This is one of those no-fail, largely hands-off, wintery main courses, in which the oven does all the work.
In fact, the only real heavy-lifting you’ll have to do is procuring the pork cheeks, which is not an easy find at most supermarkets. Nor is it a necessarily inexpensive one, either.
I lucked out in buying mine from California’s only commercial Iberian pig operation, Encina Farms. What makes Iberian pork so sought after is the fact that the pigs are finished on acorns, giving their meat incredible richness. In fact, in Spain, this is the pork that’s cured into luxurious jamon Iberico.
Encina Farms does sell out of pork cheeks fast, especially since there are only two cheeks per pig, of course. But if you are serious about buying some, fill out its contact form online, and the farm owners will either alert you when the cheeks are available or save some for you.
During nearly three decades as a special agent with the U.S. Bureau of Alcohol, Tobacco and Firearms, Ray Roundtree was used to packing heat.
Now, its his Red Devil Hot Links that do that.
The recently retired Oakland native traded a career in law enforcement for entrepreneurship when he founded his passion project, Richmond’s Urban Flavors Gourmet line of sausages, condiments and spices.
“It has been my dream to be an entrepreneur in this ever competitive marketplace,” he says. “I kept my promise to my parents for three decades that I would finish what I started with my career as an ATF agent. It is now time for me to venture into the unchartered waters of my new culinary endeavors ‘one bite at a time.’ “
Let me preface this by saying that I am not the biggest beef eater by any means.
But when pitmaster extraordinaire Matt Horn carved off a tiny morsel of fatty, warm brisket and handed it to me last week, it may have just turned me for good.
Supple, near spoonable, and downright custardy, this brisket is beyond.
What he turns out at his Horn Barbecue in West Oakland is near life-changing stuff.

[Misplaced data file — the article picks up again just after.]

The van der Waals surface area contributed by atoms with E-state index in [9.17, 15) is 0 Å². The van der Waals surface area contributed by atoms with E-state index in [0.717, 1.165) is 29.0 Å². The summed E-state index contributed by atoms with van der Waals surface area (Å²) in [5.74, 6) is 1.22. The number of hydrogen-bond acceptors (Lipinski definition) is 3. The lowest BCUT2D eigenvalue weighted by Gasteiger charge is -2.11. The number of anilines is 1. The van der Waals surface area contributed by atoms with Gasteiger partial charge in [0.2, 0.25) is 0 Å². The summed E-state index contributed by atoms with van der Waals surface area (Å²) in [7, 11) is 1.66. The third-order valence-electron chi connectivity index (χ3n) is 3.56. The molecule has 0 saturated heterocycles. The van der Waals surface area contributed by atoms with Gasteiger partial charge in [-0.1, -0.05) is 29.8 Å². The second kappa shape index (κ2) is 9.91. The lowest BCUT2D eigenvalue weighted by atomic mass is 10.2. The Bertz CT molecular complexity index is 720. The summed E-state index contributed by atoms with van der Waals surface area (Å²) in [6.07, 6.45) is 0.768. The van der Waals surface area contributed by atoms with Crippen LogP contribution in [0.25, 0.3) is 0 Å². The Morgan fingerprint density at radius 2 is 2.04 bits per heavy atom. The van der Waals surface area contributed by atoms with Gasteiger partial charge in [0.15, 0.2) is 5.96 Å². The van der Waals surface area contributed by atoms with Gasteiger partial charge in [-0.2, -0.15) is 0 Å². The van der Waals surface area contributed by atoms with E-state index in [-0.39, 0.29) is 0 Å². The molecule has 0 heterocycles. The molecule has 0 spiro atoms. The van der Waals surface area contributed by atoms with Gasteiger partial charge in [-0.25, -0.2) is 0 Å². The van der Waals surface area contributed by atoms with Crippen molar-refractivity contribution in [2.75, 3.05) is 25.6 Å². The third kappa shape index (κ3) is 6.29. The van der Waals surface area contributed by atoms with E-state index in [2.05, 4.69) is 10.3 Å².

Brisket, smoked low and slow with utmost intention for up to 16 hours, that he gets going at the ungodly hour of 2 a.m. Pork ribs that are tender yet still have a nice little give, plus impressive smoke ring penetration. Pulled pork sandwiches piled high with shards of meat plus a crisp, celery seed-flecked slaw. Shell mac ‘n’ cheese with gobs of cheese. And his wife Nina’s potato salad — hefty, creamy, substantial, and like tater salad crossed with egg salad.
I had a chance to try all of that last week at a media preview for Horn Barbecue, which is expected to open to the public sometime this week for outdoor dining and takeout at Tanya Holland’s former Brown Sugar Kitchen location. Check its Instagram or Facebook page for the latest news on its opening date, which was derailed at least once before because of city approval delays.
When it debuted in downtown Palo Alto in 2018, Bevri was thought to be the first Georgian restaurant in all of Northern California.
Russia-born Pavel Sirotin, who also works at Google, opened it with his brother and sister-in-law because he missed his favorite homeland noshes. Over the years, word has spread about this unique gem of a place, and even more so now after the restaurant was featured on a recent episode of “Check, Please! Bay Area Kids Special.” Sirotin says a lot of newcomers have discovered Bevri as a result of that show, with many of them racing in and declaring, “I want what those kids had!”
It’s all available for takeout, too. If you are a carb lover like I am, you simply must order the iconic khachapuri adjaruli ($21), the soft, puffy, canoe-shaped bread whose center is molten cheese. The bread comes packed in a pizza box so it won’t get smooshed on the drive home. A separate container of butter, and a raw egg yolk is included. Warm up the bread in a toaster oven, then plop the yolk and butter in the center, and mix it into the warm cheese. Tear off a hunk of bread, dip it into the center like fondue, and prepare to experience bread-and-cheese nirvana.
If you don’t want to contend with a raw yolk, there is also the khachapuri imeruli ($18), which is more like a flattened round bread that has a filling of soft, stretchy, mozzarella-like cheese. It’s also wonderful, but not as quite as special.